Written by Dan Barnett on 21 Dec 2016
Distributor MVM Entertainment • Certificate 15 • Price DVD: £24.99; Blu-ray: £34.99
Yuri fans tend not to be well served when it comes to anime and manga that make it over to the west. For some reason, whilst the market for Boys' Love titles has become a larger genre within the industry, distributors just aren’t as willing to take a punt on a yuri title, although it also has to be said that this applies to the anime industry as a whole. Take a walk around a Japanese manga store and there’s always a packed yuri section but only a handful are ever picked up for the anime treatment. Regardless of the reasons for this there’s finally some good news for yuri fans in the UK, as Sakura Trick has hit the UK from MVM Entertainment.
As plots go things couldn’t be simpler. School friends Haruka and Yu are headed to high school, both worried that they might not be in the same class and worried that they might not make friends with their new classmates. Fortunately the two are placed in the same class alongside a set of slightly oddball girls (and some boys, but they basically only exist as set dressing in this show). After class, when Haruka has become upset that Yu’s attention is being split amongst their new friends, Yu suggests they do something they would never do with the others and for whatever reason Haruka suggests... a kiss.
Whilst that’s just the set-up to the first half of the first episode that really is kind of the whole series in a nutshell. The show is split up into twelve episodes, each comprising of two half-length stories and in basically every single one the plot is either that two of the girls kiss in the end or they’re trying to hide their kissing from someone else, normally with hilarious consequences (Yu’s older sister even ends up falling in love with Haruka after catching the girls in the act, for example). There are also all the usual slice of life plots here, from tests of courage to school festivals to pool episodes. If you’re looking for the kind of high-end drama you’d get from the cream of the yuri crop like Maria-sama ga Miteru or Strawberry Panic then you’ve come to the wrong place as the show is all about good-natured humour followed (or preceded) by two cute girls kissing.
The odd thing is that whilst everything about the show sort of screams that it should be average or even bad with some cheap fan service chucked in... it works. The characters are all fun, the jokes barely ever falter and even the kissing ends up just being part of the scenery. It all works so well that you never question the odder parts of the show (like how all the school's lesbians seem to have managed to end up in the same class, or how it’s at all possible that so many people don’t seem to realise what Haruka and Yu are up to despite how they act around each other) just seem to fade into the background.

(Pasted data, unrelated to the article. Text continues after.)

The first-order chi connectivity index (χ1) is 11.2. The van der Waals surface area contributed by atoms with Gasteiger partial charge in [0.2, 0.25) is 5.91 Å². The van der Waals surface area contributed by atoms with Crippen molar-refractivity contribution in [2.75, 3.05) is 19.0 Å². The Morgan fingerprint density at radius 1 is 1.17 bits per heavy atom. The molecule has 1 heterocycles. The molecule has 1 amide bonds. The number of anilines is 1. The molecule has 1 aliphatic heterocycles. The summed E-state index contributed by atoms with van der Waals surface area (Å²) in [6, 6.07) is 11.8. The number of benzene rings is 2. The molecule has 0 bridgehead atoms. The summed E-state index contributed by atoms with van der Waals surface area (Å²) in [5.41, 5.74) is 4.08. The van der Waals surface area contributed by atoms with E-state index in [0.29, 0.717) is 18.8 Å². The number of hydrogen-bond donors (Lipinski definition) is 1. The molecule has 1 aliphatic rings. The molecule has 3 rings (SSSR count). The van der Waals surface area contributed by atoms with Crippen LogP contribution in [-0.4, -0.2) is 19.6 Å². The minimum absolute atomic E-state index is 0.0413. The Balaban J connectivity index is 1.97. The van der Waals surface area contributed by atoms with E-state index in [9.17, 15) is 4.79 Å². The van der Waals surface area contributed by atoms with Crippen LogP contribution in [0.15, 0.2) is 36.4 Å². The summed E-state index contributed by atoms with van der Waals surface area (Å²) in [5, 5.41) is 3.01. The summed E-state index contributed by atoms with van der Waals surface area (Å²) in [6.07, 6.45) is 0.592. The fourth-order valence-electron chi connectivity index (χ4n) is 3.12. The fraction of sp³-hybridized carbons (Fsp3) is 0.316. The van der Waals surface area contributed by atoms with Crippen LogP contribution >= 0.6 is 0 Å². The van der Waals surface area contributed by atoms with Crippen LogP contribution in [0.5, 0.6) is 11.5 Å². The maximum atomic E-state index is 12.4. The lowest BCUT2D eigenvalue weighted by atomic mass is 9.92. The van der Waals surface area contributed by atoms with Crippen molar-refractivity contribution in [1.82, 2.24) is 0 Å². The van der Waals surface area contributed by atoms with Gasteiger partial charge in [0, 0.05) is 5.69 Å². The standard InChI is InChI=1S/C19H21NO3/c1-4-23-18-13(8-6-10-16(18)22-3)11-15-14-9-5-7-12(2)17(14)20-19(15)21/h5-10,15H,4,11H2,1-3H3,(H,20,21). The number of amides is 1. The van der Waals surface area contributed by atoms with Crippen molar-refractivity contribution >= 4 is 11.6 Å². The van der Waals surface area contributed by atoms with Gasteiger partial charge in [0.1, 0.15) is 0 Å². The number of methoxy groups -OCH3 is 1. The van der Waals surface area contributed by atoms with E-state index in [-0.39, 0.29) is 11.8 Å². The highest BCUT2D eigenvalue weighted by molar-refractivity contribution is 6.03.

Studio Deen have done a surprisingly good job with the visuals here too with a variety of visual tricks that strongly remind you of shows like Hidamari Sketch and Azumanga Daioh, with crazy background textures or characters sometimes being reduced to a talking hair ornament (or an orange with hair). The whole thing works though and it fits in really well with the tone of the series and the cute character designs complement things too.
So, yeah... that’s Sakura Trick then. It’s one of those shows that’s unfortunately problematic to discuss in text form as, whilst it is a good show and the score below is reflective of that quality, it’s so paper thin that there’s nothing that you can really spend any time talking about. It’s not fan-servicy enough to talk about any kind of eroticism, not dramatic enough to discuss any big issues about love triangles and not quite off-the-wall enough to really dig into the gags in any kind of meaningful way. At the end of the day this is a good, fun, light-hearted show that you’ll enjoy watching and then put on your shelf and forget about it until you get the sudden urge to watch it again.
Japanese stereo audio with English subtitles. Extras consist of clean opening and ending credits.
Dan first encountered anime at the ripe old age of six with a VHS copy of Laputa. Ten years later he re-discovered it in Robotech and overnight a DVD collection was born.
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